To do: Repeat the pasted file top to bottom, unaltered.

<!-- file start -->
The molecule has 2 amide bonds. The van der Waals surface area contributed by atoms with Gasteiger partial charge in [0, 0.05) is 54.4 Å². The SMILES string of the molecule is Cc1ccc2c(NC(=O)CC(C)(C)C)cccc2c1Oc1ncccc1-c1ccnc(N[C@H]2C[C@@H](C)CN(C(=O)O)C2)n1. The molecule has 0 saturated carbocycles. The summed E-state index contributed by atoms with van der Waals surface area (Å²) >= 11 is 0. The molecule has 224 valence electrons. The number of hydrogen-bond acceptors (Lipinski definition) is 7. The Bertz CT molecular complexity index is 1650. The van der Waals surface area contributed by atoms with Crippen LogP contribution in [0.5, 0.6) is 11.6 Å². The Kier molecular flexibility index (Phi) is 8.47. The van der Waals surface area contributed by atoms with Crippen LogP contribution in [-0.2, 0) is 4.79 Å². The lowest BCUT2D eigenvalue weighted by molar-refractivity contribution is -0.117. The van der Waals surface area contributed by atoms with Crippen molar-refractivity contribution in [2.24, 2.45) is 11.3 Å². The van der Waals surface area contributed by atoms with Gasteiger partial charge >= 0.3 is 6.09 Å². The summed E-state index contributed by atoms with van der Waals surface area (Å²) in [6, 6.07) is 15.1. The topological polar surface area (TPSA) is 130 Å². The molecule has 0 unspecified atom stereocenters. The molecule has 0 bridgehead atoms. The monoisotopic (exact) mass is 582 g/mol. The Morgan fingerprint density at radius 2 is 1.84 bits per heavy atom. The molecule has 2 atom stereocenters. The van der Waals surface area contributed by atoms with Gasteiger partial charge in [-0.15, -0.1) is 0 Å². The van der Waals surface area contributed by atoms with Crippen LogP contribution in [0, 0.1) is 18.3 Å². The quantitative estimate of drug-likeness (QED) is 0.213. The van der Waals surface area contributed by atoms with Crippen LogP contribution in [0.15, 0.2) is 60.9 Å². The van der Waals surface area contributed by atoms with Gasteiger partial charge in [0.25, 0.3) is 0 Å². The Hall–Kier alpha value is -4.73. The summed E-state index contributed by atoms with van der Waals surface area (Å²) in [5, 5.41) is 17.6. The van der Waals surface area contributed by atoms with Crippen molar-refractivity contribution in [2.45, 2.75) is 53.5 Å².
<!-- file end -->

The molecule has 2 amide bonds. The van der Waals surface area contributed by atoms with Gasteiger partial charge in [0, 0.05) is 54.4 Å². The SMILES string of the molecule is Cc1ccc2c(NC(=O)CC(C)(C)C)cccc2c1Oc1ncccc1-c1ccnc(N[C@H]2C[C@@H](C)CN(C(=O)O)C2)n1. The molecule has 0 saturated carbocycles. The summed E-state index contributed by atoms with van der Waals surface area (Å²) >= 11 is 0. The molecule has 224 valence electrons. The number of hydrogen-bond acceptors (Lipinski definition) is 7. The Bertz CT molecular complexity index is 1650. The van der Waals surface area contributed by atoms with Crippen LogP contribution in [0.5, 0.6) is 11.6 Å². The Kier molecular flexibility index (Phi) is 8.47. The van der Waals surface area contributed by atoms with Crippen LogP contribution in [-0.2, 0) is 4.79 Å². The lowest BCUT2D eigenvalue weighted by molar-refractivity contribution is -0.117. The van der Waals surface area contributed by atoms with Crippen molar-refractivity contribution in [2.24, 2.45) is 11.3 Å². The van der Waals surface area contributed by atoms with Gasteiger partial charge >= 0.3 is 6.09 Å². The summed E-state index contributed by atoms with van der Waals surface area (Å²) in [6, 6.07) is 15.1. The topological polar surface area (TPSA) is 130 Å². The molecule has 0 unspecified atom stereocenters. The molecule has 0 bridgehead atoms. The monoisotopic (exact) mass is 582 g/mol. The Morgan fingerprint density at radius 2 is 1.84 bits per heavy atom. The molecule has 2 atom stereocenters. The van der Waals surface area contributed by atoms with Gasteiger partial charge in [-0.15, -0.1) is 0 Å². The van der Waals surface area contributed by atoms with Crippen LogP contribution in [0, 0.1) is 18.3 Å². The quantitative estimate of drug-likeness (QED) is 0.213. The van der Waals surface area contributed by atoms with Crippen LogP contribution in [0.15, 0.2) is 60.9 Å². The van der Waals surface area contributed by atoms with Gasteiger partial charge in [0.25, 0.3) is 0 Å². The Hall–Kier alpha value is -4.73. The summed E-state index contributed by atoms with van der Waals surface area (Å²) in [5, 5.41) is 17.6. The van der Waals surface area contributed by atoms with Crippen molar-refractivity contribution in [2.45, 2.75) is 53.5 Å².